by Shirley Jackson
"It was a house without kindness, never meant to be lived in, not a fit place for people or for love or for hope. Exorcism cannot alter the countenance of a house; Hill House would stay as it was until it was destroyed."
The entry below will openly analyse Shirley Jackson's The Haunting of Hill House, and address specifically its possible themes, symbols, and intent. No plot-related spoilers will be divulged.
Oh, where to begin with Shirley Jackson! I suppose I should first air my minor grievances with this woman before I start gushing affection: You're far too smart for me. If, at the end of The Tropic of Cancer, my interpretation was a puzzle, mostly in order, but with a few pieces missing, then Jackson has left me with an unruly pile of pieces, none quite connected to another. It's becoming something of a trend with Jackson, and I can't say I like it. What is it about this woman's work that leave me so clueless?
I consulted the novel's introduction before writing this (which, I might add, spoils the ending. What do these scholars think they're writing?), and it seems I overlooked a great deal of thematic material. What I had perceived was that Jackson's work was heavily referencing childhood, but to what effect I had no idea. It seems absolutely obvious now, with a push in the proper direction -- as it did with We Have Always Lived in the Castle.
The ubiquitous presence of the notion of childhood is, of course, one of the keys to Jackson's novel. Hill House, it appears to be, is sort of an examination of unterminated childhood, when thrust against reality. To which Jackson uses the horrific manifestations of the novel to great effect. Ironically, for as lost as Jackson left me, her intent is written in plain english all over the book.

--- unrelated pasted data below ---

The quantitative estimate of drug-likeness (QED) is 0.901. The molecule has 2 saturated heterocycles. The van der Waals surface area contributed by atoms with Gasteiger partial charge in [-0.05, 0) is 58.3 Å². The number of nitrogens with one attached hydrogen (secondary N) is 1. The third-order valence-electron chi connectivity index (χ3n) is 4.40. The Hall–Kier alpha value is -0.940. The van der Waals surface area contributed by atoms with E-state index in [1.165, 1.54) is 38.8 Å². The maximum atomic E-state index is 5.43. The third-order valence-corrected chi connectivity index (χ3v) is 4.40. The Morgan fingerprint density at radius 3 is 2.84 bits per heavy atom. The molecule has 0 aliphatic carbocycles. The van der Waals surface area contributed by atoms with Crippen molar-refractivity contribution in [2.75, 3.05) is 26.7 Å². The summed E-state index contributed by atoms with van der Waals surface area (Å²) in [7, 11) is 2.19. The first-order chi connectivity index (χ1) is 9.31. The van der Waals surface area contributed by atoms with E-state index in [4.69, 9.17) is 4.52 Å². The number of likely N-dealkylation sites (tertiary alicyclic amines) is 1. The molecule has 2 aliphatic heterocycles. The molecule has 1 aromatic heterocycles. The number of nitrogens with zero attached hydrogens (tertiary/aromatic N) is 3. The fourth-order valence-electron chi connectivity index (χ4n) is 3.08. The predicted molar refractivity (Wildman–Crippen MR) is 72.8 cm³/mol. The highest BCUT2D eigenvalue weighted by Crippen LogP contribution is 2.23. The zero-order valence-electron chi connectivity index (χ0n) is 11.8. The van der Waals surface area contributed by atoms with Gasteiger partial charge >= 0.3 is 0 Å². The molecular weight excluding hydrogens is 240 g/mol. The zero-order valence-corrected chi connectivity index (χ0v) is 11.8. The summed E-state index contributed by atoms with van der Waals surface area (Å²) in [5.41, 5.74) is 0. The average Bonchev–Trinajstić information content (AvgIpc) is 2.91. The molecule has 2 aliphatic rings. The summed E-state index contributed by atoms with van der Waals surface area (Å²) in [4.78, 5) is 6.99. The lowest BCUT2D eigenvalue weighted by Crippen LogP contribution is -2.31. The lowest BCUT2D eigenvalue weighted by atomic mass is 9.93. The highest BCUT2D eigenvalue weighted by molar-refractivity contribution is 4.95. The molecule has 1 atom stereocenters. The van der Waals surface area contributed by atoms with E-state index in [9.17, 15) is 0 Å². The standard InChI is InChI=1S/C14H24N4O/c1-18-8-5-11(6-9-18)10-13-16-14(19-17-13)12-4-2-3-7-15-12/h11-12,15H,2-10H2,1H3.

As impressively well constructed Jackson's novel is thematically (and it is), I feel uncomfortable talking about it for a number of reasons, the biggest of which is that my comprehension of it is only half mine, and it seems silly to regurgitate the novel's introduction here.
I don't read much genre fiction (hardly any really), but I have a difficult time believing there's many who could surpass Jackson here. The premise she presents with Hill House feels as though it should be tired, it's been the basis for a great many things, and yet somehow the novel remains fresh, and captivating. The scares, as they are, feel as though they could be pulled from a truck of cliches, and yet their place in the novel isn't unwelcome. One, in fact, even had me a little unsettled as I laid down to bed the other night. Despite being the inspiration for countless writers, Jackson's work still holds up fabulously, and as I mentioned yesterday, it was a terrific bit of fun.
That Jackson-- a popular fiction writer of her time, a sharp literary mind, and major modern influence-- is largely out of print is nothing short of shameful. In June, Library of America will be releasing a 800-something page volume of her work edited by Joyce Carol Oates. If I haven't already hunted down her out-of-print work individually (which I'm just about mad enough to try), It's fairly certain I'll be buying it. Jackson is fast becoming one of my favorite authors; there's, quite simply, nothing about her to dislike.
Up Next: A Clockwork Orange by Anthony Burgess